Chapter 15. Generating SVG

The previous chapters have described the major features of SVG. All the examples have been relatively modest and have been written in an ordinary text editor. For graphics of any great complexity, though, few people will write SVG from scratch. Let’s face it: almost nobody does this by hand. Instead, graphic designers will use some sort of graphic tool that outputs SVG, and programmers will take existing raw data and convert it to SVG with a script.

If you’re dealing with a graphic program’s output that is already in SVG format, you can sit back and relax; all the heavy lifting has been done for you. If you ever take a look at the SVG that it generated, it may be hard to read. Some programs, for example, may not use groups (the <g> element) efficiently or they may not optimize paths. When you use these programs, you are trading off the ease of generating SVG for the absolute control you have when you write the entire file by hand. Hopefully, with a better understanding of what’s going on “under the hood,” you will be better able to write code to adapt and interact with the graphics program’s output.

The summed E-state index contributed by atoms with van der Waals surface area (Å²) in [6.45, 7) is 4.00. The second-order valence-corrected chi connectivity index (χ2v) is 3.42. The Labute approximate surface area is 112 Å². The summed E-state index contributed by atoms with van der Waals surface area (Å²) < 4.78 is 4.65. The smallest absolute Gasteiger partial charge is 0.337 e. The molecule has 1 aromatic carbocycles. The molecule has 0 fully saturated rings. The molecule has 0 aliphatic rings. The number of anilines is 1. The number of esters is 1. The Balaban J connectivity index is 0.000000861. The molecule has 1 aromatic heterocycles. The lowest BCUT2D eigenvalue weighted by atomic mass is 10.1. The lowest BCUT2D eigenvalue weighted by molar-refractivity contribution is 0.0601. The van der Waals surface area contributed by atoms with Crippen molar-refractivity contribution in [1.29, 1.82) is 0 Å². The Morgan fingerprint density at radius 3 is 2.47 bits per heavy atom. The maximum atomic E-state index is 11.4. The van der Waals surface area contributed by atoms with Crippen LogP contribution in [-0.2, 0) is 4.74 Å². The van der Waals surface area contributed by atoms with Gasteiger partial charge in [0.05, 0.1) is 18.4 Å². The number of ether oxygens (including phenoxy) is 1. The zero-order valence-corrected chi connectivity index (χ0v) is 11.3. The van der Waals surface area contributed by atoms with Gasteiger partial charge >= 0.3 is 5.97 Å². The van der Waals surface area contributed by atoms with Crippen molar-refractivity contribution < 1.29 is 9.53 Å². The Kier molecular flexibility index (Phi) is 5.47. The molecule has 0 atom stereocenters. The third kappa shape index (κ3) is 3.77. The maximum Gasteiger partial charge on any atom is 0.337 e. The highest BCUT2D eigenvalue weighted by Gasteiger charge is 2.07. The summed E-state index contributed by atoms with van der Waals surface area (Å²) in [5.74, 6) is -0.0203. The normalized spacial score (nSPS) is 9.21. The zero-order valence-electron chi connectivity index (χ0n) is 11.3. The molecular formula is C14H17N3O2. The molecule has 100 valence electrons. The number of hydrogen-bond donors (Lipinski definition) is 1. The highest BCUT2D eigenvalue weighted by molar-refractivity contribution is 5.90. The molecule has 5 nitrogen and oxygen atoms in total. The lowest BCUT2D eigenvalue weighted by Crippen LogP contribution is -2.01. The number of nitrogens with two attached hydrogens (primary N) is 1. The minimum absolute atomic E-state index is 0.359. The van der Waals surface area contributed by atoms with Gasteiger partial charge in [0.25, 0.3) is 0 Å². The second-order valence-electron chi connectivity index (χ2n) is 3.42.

Generating SVG code from a data file is a trickier topic. The possibilities will depend on what type of data you have to start with and what type of programming languages you can work with.

One option for generating SVG is to build up an SVG document object model using the methods presented in Chapter 14. D3.js, which we alluded to briefly in Using JavaScript ...

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